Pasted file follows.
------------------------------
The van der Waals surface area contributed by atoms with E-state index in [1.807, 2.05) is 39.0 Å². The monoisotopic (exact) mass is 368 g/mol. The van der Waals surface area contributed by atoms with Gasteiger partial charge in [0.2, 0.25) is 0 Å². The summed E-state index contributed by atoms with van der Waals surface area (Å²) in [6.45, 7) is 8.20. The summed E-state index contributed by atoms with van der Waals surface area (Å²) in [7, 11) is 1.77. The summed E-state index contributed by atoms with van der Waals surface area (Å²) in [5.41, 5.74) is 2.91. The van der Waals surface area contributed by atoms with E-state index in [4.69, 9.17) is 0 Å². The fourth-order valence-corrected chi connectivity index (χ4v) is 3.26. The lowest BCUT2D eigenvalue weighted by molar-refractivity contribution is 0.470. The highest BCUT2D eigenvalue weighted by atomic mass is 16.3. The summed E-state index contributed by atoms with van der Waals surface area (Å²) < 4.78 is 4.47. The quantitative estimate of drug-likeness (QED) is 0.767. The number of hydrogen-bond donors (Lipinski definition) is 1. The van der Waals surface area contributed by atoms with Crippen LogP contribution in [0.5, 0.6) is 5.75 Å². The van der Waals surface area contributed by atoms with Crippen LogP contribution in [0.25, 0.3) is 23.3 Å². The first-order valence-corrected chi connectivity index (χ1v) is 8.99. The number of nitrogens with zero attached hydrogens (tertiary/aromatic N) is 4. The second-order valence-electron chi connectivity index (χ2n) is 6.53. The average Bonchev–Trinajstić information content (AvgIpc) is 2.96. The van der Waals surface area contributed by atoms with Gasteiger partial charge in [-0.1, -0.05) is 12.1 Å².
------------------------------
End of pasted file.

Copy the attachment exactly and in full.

The van der Waals surface area contributed by atoms with E-state index in [1.807, 2.05) is 39.0 Å². The monoisotopic (exact) mass is 368 g/mol. The van der Waals surface area contributed by atoms with Gasteiger partial charge in [0.2, 0.25) is 0 Å². The summed E-state index contributed by atoms with van der Waals surface area (Å²) in [6.45, 7) is 8.20. The summed E-state index contributed by atoms with van der Waals surface area (Å²) in [7, 11) is 1.77. The summed E-state index contributed by atoms with van der Waals surface area (Å²) in [5.41, 5.74) is 2.91. The van der Waals surface area contributed by atoms with E-state index in [4.69, 9.17) is 0 Å². The fourth-order valence-corrected chi connectivity index (χ4v) is 3.26. The lowest BCUT2D eigenvalue weighted by molar-refractivity contribution is 0.470. The highest BCUT2D eigenvalue weighted by atomic mass is 16.3. The summed E-state index contributed by atoms with van der Waals surface area (Å²) < 4.78 is 4.47. The quantitative estimate of drug-likeness (QED) is 0.767. The number of hydrogen-bond donors (Lipinski definition) is 1. The van der Waals surface area contributed by atoms with Crippen LogP contribution in [0.5, 0.6) is 5.75 Å². The van der Waals surface area contributed by atoms with Crippen LogP contribution in [0.25, 0.3) is 23.3 Å². The first-order valence-corrected chi connectivity index (χ1v) is 8.99. The number of nitrogens with zero attached hydrogens (tertiary/aromatic N) is 4. The second-order valence-electron chi connectivity index (χ2n) is 6.53. The average Bonchev–Trinajstić information content (AvgIpc) is 2.96. The van der Waals surface area contributed by atoms with Gasteiger partial charge in [-0.1, -0.05) is 12.1 Å².